The news has sparked an outpouring of emotion, some devastation, that the childhood-favorite toy chain will soon cease to exist. The winding down of its business also threatens more than 30,000 jobs across the U.S. over the next few months.
Many shoppers remember trips to Toys R Us for picking up gifts around the holidays. Others would take their kids there after winning a soccer game, making high marks at school, or just for a special treat on the weekends. Its wide selection of bikes, ride-ons, and shelves of Barbie dolls and video games had always been hard to find elsewhere, all in one place.
Then there's Babies R Us, where some became frequent shoppers when their children were young and they needed to stock up on disposable diapers and wipes. The chain also offers car seats, strollers and cribs — again, an extensive and curated selection that's difficult to find at big-box retailers Walmart and Target, which also have to make room for food, apparel and home decor.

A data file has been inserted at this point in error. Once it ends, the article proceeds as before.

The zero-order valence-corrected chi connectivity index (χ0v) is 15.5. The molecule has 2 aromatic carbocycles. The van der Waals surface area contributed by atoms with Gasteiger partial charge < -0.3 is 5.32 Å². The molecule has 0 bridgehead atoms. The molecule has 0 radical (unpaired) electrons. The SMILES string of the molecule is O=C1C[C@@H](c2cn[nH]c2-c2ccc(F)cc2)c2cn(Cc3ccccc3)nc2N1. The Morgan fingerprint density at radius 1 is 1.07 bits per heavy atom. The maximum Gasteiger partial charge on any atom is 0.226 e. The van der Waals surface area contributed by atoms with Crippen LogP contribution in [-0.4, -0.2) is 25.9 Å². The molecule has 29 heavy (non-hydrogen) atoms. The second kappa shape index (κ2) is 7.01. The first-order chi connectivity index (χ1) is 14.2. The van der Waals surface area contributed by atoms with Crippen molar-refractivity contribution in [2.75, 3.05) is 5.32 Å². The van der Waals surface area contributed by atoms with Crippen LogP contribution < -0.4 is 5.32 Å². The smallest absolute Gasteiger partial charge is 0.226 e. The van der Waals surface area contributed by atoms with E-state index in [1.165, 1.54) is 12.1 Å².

Some have blamed Amazon for Toys R Us' demise, saying the e-commerce giant gobbled up toy and baby sales online and lured shoppers in for the convenience of browsing the internet. But Toys R Us was also saddled with debt, leaving it unable to make transformative investments, following a buyout by private equity partners in 2005.
Older shoppers are expressing their nostalgia by revisiting the retailer's jingle, "I'm a Toys R Us Kid," which became an instant hit among children and parents alike when it was created in the early 1980s.